Families from villages with more long-standing female leaders were 25 percent more likely to have more ambitious goals for their daughters. The researchers attributed this result to a “role-model effect”, where the very act of seeing women in leadership roles encouraged others to aspire to the same.

On the other hand, families in villages with mostly male leaders were 45 percent less likely to want their daughters to graduate from school compared to their sons, and girls were 32 percent less likely to want to finish school.

“This study speaks to the powerful and inspirational effect of women leaders everywhere, and makes a compelling case for female quotas on corporate boards and in politics,” Phelps said.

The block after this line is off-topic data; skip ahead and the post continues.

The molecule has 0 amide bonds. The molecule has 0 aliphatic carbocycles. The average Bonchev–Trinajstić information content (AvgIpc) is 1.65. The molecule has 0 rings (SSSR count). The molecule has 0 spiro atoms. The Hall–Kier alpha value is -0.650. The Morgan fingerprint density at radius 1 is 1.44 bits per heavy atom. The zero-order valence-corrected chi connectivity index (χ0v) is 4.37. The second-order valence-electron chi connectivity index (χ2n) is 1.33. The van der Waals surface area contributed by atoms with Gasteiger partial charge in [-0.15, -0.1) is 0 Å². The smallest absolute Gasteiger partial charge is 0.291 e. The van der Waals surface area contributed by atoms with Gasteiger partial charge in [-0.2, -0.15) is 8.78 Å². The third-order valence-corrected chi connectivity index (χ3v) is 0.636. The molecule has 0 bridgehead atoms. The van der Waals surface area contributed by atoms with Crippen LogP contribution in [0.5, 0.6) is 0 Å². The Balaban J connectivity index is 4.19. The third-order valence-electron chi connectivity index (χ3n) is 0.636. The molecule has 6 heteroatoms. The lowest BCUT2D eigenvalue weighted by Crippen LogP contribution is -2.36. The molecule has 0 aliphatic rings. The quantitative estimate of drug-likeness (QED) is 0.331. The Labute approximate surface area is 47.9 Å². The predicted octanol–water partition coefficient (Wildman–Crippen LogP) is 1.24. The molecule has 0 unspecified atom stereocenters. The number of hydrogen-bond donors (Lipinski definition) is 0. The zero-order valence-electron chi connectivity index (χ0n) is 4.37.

“In light of this report’s findings, the under-representation of female leadership is hurting young women. It makes a case for gender quotas to speed up change and stoke the ambitions of the next generation, making the unlikely finally seem possible.”

 

A Strong, Positive Role Model Can Change A Life

Female role models not only allow girls and other women to see themselves in the same position and create their own personal and professional goals. Sharing a moving story about a young woman who once reached out to her for help, Phelps revealed positive female role models can also “change a life or save a life”.